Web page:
In April of 2012, appellant filed a motion to vacate and
correct his sentence based upon the Ohio Supreme Court's
decision in State v. Williams, 129 Ohio St.3d 344,
952 N.E.2d 1108 (2011), which held that defendants whose
crimes were committed prior to the AWA's enactment should
have been classified according to the statutory scheme in
place at the time they committed their crimes, even if they
were sentenced after the enactment of the AWA. The State of
Ohio agreed with appellant that the AWA, as codified in R.C.
2950, was improperly applied to appellant when he was
sentenced and that appellant should be classified pursuant to
the version of R.C. 2950 in effect at the time appellant
committed the offenses, also known as Megan's Law.
Appellant filed a second motion to vacate and correct his
sentence on May 1, 2012.
The trial court initially set appellant's motions for
hearing on October 1, 2012. On August 23, 2012, the trial
court granted appellant's motion for standby counsel. On
August 27, 2012, appellant filed a motion for court appointed
forensic expert for the sex offender classification hearing,
stating this expert would provide a meaningful review and
comprehensive analysis of the alleged computer evidence in
question. Appellant also filed a motion for court appointed
psychologist to assist in determining the recidivism factors
in his case. Further, appellant filed subpoenas for multiple
individuals who testified during his original trial to appear
for the sex offender classification hearing.
Based on the pendency of the Bates III appeal, the
trial court continued the hearing scheduled for October 1,
A number of motions filed by appellant and appellee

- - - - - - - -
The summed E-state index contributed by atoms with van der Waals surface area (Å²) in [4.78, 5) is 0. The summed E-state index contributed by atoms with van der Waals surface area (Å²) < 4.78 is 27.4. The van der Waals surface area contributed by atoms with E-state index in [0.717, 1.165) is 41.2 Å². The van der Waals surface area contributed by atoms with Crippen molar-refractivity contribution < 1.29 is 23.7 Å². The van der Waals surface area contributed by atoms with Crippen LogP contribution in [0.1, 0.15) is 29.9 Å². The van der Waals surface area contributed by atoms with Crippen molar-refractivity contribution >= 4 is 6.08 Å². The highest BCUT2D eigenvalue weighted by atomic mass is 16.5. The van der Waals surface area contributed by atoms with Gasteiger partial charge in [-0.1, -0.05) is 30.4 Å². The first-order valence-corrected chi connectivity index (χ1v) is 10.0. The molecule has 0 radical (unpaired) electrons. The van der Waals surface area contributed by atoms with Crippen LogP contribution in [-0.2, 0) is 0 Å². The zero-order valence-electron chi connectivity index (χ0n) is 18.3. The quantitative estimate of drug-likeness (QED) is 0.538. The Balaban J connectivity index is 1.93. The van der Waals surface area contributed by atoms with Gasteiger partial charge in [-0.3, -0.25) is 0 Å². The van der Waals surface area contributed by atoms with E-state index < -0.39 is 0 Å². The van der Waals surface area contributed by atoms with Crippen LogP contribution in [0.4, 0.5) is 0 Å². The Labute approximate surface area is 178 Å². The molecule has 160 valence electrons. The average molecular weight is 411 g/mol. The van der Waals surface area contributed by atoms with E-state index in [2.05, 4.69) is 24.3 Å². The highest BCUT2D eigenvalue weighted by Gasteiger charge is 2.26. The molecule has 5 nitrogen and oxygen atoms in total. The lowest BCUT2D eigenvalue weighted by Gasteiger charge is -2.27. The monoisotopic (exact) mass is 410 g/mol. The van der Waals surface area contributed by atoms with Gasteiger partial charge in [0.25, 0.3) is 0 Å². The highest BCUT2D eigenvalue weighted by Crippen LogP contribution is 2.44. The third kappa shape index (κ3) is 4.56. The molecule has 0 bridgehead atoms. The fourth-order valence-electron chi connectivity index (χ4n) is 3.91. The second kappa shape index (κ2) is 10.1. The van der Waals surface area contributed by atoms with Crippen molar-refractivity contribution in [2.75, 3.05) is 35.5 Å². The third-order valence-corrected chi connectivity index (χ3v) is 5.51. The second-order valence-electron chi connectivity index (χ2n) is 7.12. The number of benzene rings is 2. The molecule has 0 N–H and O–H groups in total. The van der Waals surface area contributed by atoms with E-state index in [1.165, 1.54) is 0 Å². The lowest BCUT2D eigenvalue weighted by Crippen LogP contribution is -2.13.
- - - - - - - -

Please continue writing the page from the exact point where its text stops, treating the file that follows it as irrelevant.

culminated in a sexual-offender classification hearing on
March 1, 2013, resulting in two judgment entries: 1) a
judgment entry finding appellant to be a sexually-oriented
offender, notifying him of his duty to register and detailing
registration requirements upon release from prison, stating
the length of appellant's registration requirement and
including penalties for failure to register; and 2) a
judgment entry stating the trial court found appellant not to
be a sexual predator for the purposes of sex offender
registration. Appellant appealed those judgment entries in
State v. Bates, 5th Dist. Guernsey No. 13-CA-9,
2013-Ohio-4768, appeal not allowed, 138 Ohio St.3d 1436,
2014-Ohio-889, 4 N.E.3d 1052');">4 N.E.3d 1052 [Bates IV]. We affirmed
the judgments of the trial court, finding: use of the word
“resentencing” in the initial entry setting
hearing did not vacate appellant's entire sentence; the
trial court properly granted appellant's request by
reclassifying him according to the statutorily-mandated
sentencing scheme (i.e. Megan's Law) in place at
the time his crimes were committed; the trial court did not
err in failing to permit appellant to call witnesses at the
classification hearing; the judgment entry of March 1, 2013
properly contained the notice requirements set forth in
former R.C. 2950.03(B)(1); and appellant's remaining
assignments of error were barred by res judicata.
See, Bates IV, supra.
On May 12, 2016, appellant filed a motion to correct judgment
entry of sentence which the trial court granted in part and
denied in part by judgment entry dated June 29, 2016.
Appellant now appeals from the trial court's judgment
entry of June 29, 2016 and raises ...